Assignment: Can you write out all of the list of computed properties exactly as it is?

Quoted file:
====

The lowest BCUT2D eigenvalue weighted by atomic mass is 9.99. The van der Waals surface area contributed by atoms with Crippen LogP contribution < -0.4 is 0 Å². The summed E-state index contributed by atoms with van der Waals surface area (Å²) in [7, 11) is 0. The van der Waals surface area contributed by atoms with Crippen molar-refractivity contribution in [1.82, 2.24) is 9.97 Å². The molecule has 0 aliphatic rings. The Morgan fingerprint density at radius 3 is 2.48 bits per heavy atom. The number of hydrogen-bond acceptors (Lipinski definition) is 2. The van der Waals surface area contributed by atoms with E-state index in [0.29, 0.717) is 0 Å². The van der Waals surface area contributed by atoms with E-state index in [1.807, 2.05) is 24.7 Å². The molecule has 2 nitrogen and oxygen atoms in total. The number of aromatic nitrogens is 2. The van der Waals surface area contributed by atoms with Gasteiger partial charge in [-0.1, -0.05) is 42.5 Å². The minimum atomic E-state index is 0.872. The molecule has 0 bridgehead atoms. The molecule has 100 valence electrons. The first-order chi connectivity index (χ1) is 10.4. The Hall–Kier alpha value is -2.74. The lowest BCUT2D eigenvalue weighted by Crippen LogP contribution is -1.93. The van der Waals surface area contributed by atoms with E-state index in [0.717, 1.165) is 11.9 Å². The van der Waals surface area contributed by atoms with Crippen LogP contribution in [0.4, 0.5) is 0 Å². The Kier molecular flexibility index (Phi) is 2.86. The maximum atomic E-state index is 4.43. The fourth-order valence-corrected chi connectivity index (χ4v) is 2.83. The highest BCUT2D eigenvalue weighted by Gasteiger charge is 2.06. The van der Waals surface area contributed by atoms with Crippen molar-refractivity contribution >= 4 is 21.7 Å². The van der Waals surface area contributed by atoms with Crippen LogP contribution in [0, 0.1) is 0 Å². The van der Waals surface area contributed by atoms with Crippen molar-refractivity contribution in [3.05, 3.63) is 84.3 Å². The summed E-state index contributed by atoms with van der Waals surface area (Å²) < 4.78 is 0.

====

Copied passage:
The lowest BCUT2D eigenvalue weighted by atomic mass is 9.99. The van der Waals surface area contributed by atoms with Crippen LogP contribution < -0.4 is 0 Å². The summed E-state index contributed by atoms with van der Waals surface area (Å²) in [7, 11) is 0. The van der Waals surface area contributed by atoms with Crippen molar-refractivity contribution in [1.82, 2.24) is 9.97 Å². The molecule has 0 aliphatic rings. The Morgan fingerprint density at radius 3 is 2.48 bits per heavy atom. The number of hydrogen-bond acceptors (Lipinski definition) is 2. The van der Waals surface area contributed by atoms with E-state index in [0.29, 0.717) is 0 Å². The van der Waals surface area contributed by atoms with E-state index in [1.807, 2.05) is 24.7 Å². The molecule has 2 nitrogen and oxygen atoms in total. The number of aromatic nitrogens is 2. The van der Waals surface area contributed by atoms with Gasteiger partial charge in [-0.1, -0.05) is 42.5 Å². The minimum atomic E-state index is 0.872. The molecule has 0 bridgehead atoms. The molecule has 100 valence electrons. The first-order chi connectivity index (χ1) is 10.4. The Hall–Kier alpha value is -2.74. The lowest BCUT2D eigenvalue weighted by Crippen LogP contribution is -1.93. The van der Waals surface area contributed by atoms with E-state index in [0.717, 1.165) is 11.9 Å². The van der Waals surface area contributed by atoms with Crippen LogP contribution in [0.4, 0.5) is 0 Å². The Kier molecular flexibility index (Phi) is 2.86. The maximum atomic E-state index is 4.43. The fourth-order valence-corrected chi connectivity index (χ4v) is 2.83. The highest BCUT2D eigenvalue weighted by Gasteiger charge is 2.06. The van der Waals surface area contributed by atoms with Crippen molar-refractivity contribution >= 4 is 21.7 Å². The van der Waals surface area contributed by atoms with Crippen LogP contribution in [0, 0.1) is 0 Å². The van der Waals surface area contributed by atoms with Crippen molar-refractivity contribution in [3.05, 3.63) is 84.3 Å². The summed E-state index contributed by atoms with van der Waals surface area (Å²) < 4.78 is 0.